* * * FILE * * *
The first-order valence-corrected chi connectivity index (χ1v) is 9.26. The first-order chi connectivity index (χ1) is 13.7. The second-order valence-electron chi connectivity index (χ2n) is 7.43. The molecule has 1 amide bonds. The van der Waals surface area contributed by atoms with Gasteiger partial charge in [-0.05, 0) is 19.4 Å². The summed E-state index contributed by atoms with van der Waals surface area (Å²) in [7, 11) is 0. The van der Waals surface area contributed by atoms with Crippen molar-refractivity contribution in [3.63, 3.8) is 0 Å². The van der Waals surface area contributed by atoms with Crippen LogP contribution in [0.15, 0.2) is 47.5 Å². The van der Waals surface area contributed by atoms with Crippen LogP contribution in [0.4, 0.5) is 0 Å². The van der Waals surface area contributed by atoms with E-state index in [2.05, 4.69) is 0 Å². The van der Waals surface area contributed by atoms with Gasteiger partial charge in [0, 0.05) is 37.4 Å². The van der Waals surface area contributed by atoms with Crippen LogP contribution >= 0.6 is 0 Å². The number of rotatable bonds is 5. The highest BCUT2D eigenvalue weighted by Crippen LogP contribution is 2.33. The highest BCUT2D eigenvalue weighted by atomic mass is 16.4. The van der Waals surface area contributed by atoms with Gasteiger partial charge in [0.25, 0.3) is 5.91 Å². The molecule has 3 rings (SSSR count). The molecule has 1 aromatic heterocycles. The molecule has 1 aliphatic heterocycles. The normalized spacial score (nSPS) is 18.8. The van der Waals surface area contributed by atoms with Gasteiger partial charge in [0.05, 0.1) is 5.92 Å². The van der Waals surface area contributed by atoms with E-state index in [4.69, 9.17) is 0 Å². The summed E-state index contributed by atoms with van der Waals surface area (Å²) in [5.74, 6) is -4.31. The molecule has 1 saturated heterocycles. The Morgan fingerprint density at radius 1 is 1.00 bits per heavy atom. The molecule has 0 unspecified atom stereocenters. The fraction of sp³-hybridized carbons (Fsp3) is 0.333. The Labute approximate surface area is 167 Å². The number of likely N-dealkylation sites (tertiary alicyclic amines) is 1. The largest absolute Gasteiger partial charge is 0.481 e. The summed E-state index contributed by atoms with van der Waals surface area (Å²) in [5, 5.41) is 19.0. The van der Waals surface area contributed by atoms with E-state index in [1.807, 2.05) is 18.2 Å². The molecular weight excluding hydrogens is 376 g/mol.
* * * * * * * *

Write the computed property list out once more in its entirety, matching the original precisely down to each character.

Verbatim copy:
The first-order valence-corrected chi connectivity index (χ1v) is 9.26. The first-order chi connectivity index (χ1) is 13.7. The second-order valence-electron chi connectivity index (χ2n) is 7.43. The molecule has 1 amide bonds. The van der Waals surface area contributed by atoms with Gasteiger partial charge in [-0.05, 0) is 19.4 Å². The summed E-state index contributed by atoms with van der Waals surface area (Å²) in [7, 11) is 0. The van der Waals surface area contributed by atoms with Crippen molar-refractivity contribution in [3.63, 3.8) is 0 Å². The van der Waals surface area contributed by atoms with Crippen LogP contribution in [0.15, 0.2) is 47.5 Å². The van der Waals surface area contributed by atoms with Crippen LogP contribution in [0.4, 0.5) is 0 Å². The van der Waals surface area contributed by atoms with E-state index in [2.05, 4.69) is 0 Å². The van der Waals surface area contributed by atoms with Gasteiger partial charge in [0, 0.05) is 37.4 Å². The van der Waals surface area contributed by atoms with Crippen LogP contribution >= 0.6 is 0 Å². The number of rotatable bonds is 5. The highest BCUT2D eigenvalue weighted by Crippen LogP contribution is 2.33. The highest BCUT2D eigenvalue weighted by atomic mass is 16.4. The van der Waals surface area contributed by atoms with Gasteiger partial charge in [0.25, 0.3) is 5.91 Å². The molecule has 3 rings (SSSR count). The molecule has 1 aromatic heterocycles. The molecule has 1 aliphatic heterocycles. The normalized spacial score (nSPS) is 18.8. The van der Waals surface area contributed by atoms with Gasteiger partial charge in [0.05, 0.1) is 5.92 Å². The van der Waals surface area contributed by atoms with E-state index in [4.69, 9.17) is 0 Å². The summed E-state index contributed by atoms with van der Waals surface area (Å²) in [5.74, 6) is -4.31. The molecule has 1 saturated heterocycles. The Morgan fingerprint density at radius 1 is 1.00 bits per heavy atom. The molecule has 0 unspecified atom stereocenters. The fraction of sp³-hybridized carbons (Fsp3) is 0.333. The Labute approximate surface area is 167 Å². The number of likely N-dealkylation sites (tertiary alicyclic amines) is 1. The largest absolute Gasteiger partial charge is 0.481 e. The summed E-state index contributed by atoms with van der Waals surface area (Å²) in [5, 5.41) is 19.0. The van der Waals surface area contributed by atoms with E-state index in [1.807, 2.05) is 18.2 Å². The molecular weight excluding hydrogens is 376 g/mol.